How is it that a top 10 books with chocolate in the title has escaped me? Here are some YA, some children’s, some other fiction, and the Dewey number of the gods.
The Chocolate War, and Beyond the Chocolate War by Robert Cormier – before young adult literature was something everyone wanted to be doing, there were the Roberts (Cormier, Swindells and Westall). The Chocolate War is classic YA literature. First published in 1974, it’s a disturbing tale of evil and good, corruption and the opposite of corruption (with chocolate as the catalyst). Plus there’s a sequel.
Blood and Chocolate by Annette Curtis Klause. A much-loved, pre-Twilight story of a werewolf who falls for a human boy with a very catchy title. Interestingly, the author also wrote a pre-Twilight vampire story (The Silver Kiss).
Bitter Chocolate by Sally Grindlay. The more serious side of chocolate. Bitter Chocolate is set in West Africa during a particularly violent time (Liberia and Sierra Leone were both in a state of civil war in the early 2000s). After rebel fighting kills his family, Pascal is made a child soldier, escapes, and then is forced to work as a slave in a cocoa plantation. For information about Fair Trade products, and an app to help find them, you can visit Fairtrade New Zealand.
Chocolate cake with Hitler by Emma Craigie. Twelve-year-old Helga Goebbels is the daughter of Joseph, the head of Nazi propaganda. As World War II comes to an end, chocolate cake for tea every day with Uncle Leader turns into hiding in an underground bunker, watching the Nazi leadership crumble.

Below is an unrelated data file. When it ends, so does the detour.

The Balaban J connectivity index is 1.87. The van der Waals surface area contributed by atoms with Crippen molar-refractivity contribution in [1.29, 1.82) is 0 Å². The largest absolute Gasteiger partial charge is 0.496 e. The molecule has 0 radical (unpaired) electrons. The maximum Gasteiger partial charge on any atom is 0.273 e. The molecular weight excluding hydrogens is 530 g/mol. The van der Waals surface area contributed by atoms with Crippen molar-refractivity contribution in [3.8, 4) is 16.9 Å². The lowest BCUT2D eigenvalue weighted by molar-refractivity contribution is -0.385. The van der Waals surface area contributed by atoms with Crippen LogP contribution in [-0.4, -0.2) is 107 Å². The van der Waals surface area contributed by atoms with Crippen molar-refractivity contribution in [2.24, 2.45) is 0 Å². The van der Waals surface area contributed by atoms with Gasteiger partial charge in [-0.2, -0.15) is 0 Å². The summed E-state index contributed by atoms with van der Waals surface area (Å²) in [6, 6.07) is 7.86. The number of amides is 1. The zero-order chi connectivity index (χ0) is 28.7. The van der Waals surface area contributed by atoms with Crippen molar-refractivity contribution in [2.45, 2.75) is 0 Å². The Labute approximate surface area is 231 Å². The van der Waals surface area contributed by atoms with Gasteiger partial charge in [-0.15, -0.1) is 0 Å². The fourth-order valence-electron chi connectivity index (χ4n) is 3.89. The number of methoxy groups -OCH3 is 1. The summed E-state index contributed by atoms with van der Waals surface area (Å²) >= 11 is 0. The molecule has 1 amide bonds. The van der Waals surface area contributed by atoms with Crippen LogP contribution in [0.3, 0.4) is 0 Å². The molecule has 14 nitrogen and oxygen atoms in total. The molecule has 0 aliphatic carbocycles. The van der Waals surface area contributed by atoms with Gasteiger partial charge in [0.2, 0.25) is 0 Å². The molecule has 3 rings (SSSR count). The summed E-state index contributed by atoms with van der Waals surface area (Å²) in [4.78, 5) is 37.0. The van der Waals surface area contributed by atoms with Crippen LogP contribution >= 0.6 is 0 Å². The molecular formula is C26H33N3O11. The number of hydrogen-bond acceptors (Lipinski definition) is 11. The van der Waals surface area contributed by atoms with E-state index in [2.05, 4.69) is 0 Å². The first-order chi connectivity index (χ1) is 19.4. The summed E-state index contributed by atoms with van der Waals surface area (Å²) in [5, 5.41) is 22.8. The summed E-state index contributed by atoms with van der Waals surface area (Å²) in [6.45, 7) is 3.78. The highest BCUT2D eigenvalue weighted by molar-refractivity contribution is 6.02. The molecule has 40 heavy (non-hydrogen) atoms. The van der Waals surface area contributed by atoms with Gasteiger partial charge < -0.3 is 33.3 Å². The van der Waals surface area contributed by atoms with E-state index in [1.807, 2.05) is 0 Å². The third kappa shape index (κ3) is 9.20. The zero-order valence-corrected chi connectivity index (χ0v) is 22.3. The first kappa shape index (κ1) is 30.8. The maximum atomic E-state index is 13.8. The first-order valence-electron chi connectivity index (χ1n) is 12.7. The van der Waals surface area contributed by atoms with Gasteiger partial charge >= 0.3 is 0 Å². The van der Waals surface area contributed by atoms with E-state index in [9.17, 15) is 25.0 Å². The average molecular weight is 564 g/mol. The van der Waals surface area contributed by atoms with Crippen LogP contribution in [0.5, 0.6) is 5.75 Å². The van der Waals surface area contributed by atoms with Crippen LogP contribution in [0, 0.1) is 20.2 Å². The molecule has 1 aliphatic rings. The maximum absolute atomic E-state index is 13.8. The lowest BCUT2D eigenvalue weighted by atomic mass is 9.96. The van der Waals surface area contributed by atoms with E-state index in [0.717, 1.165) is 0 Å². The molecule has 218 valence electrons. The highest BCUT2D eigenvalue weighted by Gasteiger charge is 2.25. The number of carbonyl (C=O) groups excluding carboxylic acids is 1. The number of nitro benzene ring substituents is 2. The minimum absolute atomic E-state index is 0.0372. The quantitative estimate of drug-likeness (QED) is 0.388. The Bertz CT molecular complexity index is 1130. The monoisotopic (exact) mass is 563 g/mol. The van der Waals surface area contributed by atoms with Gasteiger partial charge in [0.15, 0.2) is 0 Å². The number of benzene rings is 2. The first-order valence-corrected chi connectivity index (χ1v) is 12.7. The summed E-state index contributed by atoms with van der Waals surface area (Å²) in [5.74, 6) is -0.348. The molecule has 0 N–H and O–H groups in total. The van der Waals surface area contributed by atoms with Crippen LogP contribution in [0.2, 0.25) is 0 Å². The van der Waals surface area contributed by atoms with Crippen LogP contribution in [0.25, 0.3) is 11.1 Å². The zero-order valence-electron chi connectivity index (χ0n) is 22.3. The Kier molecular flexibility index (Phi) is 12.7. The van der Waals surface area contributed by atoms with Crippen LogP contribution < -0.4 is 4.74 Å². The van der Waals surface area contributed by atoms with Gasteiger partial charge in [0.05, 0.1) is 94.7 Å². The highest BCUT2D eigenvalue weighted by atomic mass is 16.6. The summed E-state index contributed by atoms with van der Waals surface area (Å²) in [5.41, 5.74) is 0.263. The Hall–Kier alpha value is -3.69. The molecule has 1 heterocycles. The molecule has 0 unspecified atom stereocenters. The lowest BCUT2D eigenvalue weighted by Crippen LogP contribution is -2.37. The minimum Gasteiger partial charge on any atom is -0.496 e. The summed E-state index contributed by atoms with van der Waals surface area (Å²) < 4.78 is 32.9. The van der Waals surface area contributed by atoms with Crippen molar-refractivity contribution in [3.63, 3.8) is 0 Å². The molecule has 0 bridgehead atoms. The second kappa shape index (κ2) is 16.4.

In the Age of Love and Chocolate by Gabrielle Zevin. This is the book that reminded me I hadn’t done a chocolate list, so it goes in too. The Birthright trilogy is set not too far in the future (2083 to start), in a time when chocolate and coffee are illegal (unimaginable!). Anya’s family manufactures chocolate, meaning they’re as good as the Mafia.
Like Water for Chocolate by Laura Esquivel. Tita is forbidden to marry, and must look after her mother until she dies. To complicate things, she falls in love with Pedro, who is seduced by her delicious cooking (Tita is a gifted cook, like Remy the rat in Ratatouille). Pedro marries Tita’s sister as a way of staying close to her (like that works, poor Tita). The title is a reference to the best way to make hot chocolate (I am dubious). There are recipes in the book, and it was made into a (Spanish language) film.
Chocolat by Joanne Harris. Another movie conversion (this one with Johnny Depp). One day, quite suddenly, Vianne breezes into a somewhat uptight French village and opens a chocolate shop, causing consternation among the locals who disapprove of her sinfully good chocolate and her outlook on life.
The Great Chocolate Cake Bake Off by Wellington’s own Philippa Werry. Home-grown chocolatey story about a boy who discovers he has a gift for baking, but can he come up with a great bake-off-winning recipe?
Charlie and the Chocolate Factory by Roald Dahl. This is the most amazing book about chocolate, ever.
Everything at 641.6374. There is an unbelievable collection of chocolate recipes books. You should try one (pictured is one about Whittakers, for example).